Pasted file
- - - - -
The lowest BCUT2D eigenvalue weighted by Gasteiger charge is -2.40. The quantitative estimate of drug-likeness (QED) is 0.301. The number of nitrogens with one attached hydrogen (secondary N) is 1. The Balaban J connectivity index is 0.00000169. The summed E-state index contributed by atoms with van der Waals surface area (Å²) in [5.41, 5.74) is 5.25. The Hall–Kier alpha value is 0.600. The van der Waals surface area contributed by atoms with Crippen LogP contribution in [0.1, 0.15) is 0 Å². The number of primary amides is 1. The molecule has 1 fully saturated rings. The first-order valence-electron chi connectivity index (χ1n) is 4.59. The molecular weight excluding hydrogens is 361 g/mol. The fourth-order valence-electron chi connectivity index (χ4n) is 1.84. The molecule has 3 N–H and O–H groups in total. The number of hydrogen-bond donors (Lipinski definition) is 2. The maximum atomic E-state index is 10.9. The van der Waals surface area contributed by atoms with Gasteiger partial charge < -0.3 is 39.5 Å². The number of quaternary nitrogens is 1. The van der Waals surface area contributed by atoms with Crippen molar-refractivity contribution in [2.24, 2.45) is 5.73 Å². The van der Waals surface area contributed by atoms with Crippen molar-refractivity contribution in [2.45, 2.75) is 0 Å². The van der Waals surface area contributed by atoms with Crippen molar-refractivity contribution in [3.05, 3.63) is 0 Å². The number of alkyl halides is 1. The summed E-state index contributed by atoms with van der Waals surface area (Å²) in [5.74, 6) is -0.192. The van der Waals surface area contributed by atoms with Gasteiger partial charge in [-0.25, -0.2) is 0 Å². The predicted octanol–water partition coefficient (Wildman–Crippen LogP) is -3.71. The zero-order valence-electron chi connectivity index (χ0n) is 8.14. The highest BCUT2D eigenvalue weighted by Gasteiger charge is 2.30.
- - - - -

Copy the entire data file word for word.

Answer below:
The lowest BCUT2D eigenvalue weighted by Gasteiger charge is -2.40. The quantitative estimate of drug-likeness (QED) is 0.301. The number of nitrogens with one attached hydrogen (secondary N) is 1. The Balaban J connectivity index is 0.00000169. The summed E-state index contributed by atoms with van der Waals surface area (Å²) in [5.41, 5.74) is 5.25. The Hall–Kier alpha value is 0.600. The van der Waals surface area contributed by atoms with Crippen LogP contribution in [0.1, 0.15) is 0 Å². The number of primary amides is 1. The molecule has 1 fully saturated rings. The first-order valence-electron chi connectivity index (χ1n) is 4.59. The molecular weight excluding hydrogens is 361 g/mol. The fourth-order valence-electron chi connectivity index (χ4n) is 1.84. The molecule has 3 N–H and O–H groups in total. The number of hydrogen-bond donors (Lipinski definition) is 2. The maximum atomic E-state index is 10.9. The van der Waals surface area contributed by atoms with Gasteiger partial charge < -0.3 is 39.5 Å². The number of quaternary nitrogens is 1. The van der Waals surface area contributed by atoms with Crippen molar-refractivity contribution in [2.24, 2.45) is 5.73 Å². The van der Waals surface area contributed by atoms with Crippen molar-refractivity contribution in [2.45, 2.75) is 0 Å². The van der Waals surface area contributed by atoms with Crippen molar-refractivity contribution in [3.05, 3.63) is 0 Å². The number of alkyl halides is 1. The summed E-state index contributed by atoms with van der Waals surface area (Å²) in [5.74, 6) is -0.192. The van der Waals surface area contributed by atoms with Gasteiger partial charge in [-0.25, -0.2) is 0 Å². The predicted octanol–water partition coefficient (Wildman–Crippen LogP) is -3.71. The zero-order valence-electron chi connectivity index (χ0n) is 8.14. The highest BCUT2D eigenvalue weighted by Gasteiger charge is 2.30.